Opitz syndrome (OS) is an inherited disorder characterized by midline defects including hypertelorism, hypospadias, lip-palate-laryngotracheal clefts and imperforate anus. We have identified a new gene on Xp22f MIDI (Midline 1), which is disrupted in an OS patient carrying an X-chromosome inversion and is also mutated in several OS families. MID1 encodes a member of the B-box family of proteins, which contain protein–protein interaction domains, including a RING finger, and are implicated in fundamental processes such as body axis patterning and control of cell proliferation. The association of MID1 with OS suggests an important role for this gene in midline development.

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  1. Telethon Institute of Genetics and Medicine (TIGEM), San Raffaele Biomedical Science Park, 20132, Milan, Italy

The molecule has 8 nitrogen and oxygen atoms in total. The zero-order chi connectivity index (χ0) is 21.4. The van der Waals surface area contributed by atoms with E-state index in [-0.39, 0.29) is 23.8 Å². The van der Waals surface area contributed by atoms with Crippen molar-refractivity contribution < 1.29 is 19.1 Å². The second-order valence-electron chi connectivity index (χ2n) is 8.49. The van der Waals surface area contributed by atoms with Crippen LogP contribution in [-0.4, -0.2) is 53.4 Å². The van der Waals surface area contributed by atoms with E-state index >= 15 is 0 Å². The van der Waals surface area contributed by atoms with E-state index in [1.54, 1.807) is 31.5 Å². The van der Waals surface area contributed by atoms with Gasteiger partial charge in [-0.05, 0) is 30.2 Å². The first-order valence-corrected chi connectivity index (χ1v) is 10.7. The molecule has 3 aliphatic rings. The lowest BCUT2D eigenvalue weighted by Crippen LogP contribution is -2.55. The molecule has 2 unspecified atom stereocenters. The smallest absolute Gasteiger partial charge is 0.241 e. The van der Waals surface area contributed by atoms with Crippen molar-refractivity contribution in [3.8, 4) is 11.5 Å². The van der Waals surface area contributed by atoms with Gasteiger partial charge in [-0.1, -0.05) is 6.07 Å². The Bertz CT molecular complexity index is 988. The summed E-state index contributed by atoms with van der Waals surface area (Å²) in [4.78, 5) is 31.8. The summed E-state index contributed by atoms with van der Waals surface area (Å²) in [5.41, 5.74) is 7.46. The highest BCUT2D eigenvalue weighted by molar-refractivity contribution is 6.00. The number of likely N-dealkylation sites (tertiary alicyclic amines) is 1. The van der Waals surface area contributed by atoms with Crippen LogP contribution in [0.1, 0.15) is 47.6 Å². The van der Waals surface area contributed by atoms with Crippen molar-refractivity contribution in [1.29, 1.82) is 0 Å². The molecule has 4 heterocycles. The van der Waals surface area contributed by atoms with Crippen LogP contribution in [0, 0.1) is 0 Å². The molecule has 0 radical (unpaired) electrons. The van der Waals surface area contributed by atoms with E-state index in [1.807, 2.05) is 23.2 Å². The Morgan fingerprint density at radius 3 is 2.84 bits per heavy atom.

• Nandita A. Quaderi
    • , Brunella Franco
    • , Elena I. Rugarli
    • , Manuela Volta
    • , Grazia Andolfi
    •  & Andrea Ballabio
  2. Max Planck Institute for Molecular Genetics, 14195, Berlin, Germany

    • Susann Schweiger
    • , Wolfgang Berger
    •  & Hilger H. Ropers
  3. The Children's Hospital of Philadelphia, Division of Human Genetics and Molecular Biology, Departments of Pediatrics and Genetics, University of Pennsylvania School of Medicine, Philadelphia, Pennsylvania, 19104–4399, USA

    • Karin Gaudenz
    • , George J. Feldman
    •  & Maximilian Muenke
  4. Nancy, France

    • S. Gilgenkrantz
  5. Department of Pediatrics, Montefiore Medical Center, Albert Einstein College of Medicine, Bronx, New York, 10467–2401, USA

    • Robert W. Marion
  6. Institute of Human Genetics, University of Amsterdam, 1105 AZ, Amsterdam, The Netherlands

    • Raoul C.M. Hennekam
  7. Department of Pediatrics, Human Genetics and Obstetrics & Gynecology, University of Utah, Salt Lake City, Utah, 84132, USA

    • John M. Opitz
  8. Department of Human Genetics, University of Nijmegen, 6500 HB, Nijmegen, The Netherlands

    • Hilger H. Ropers


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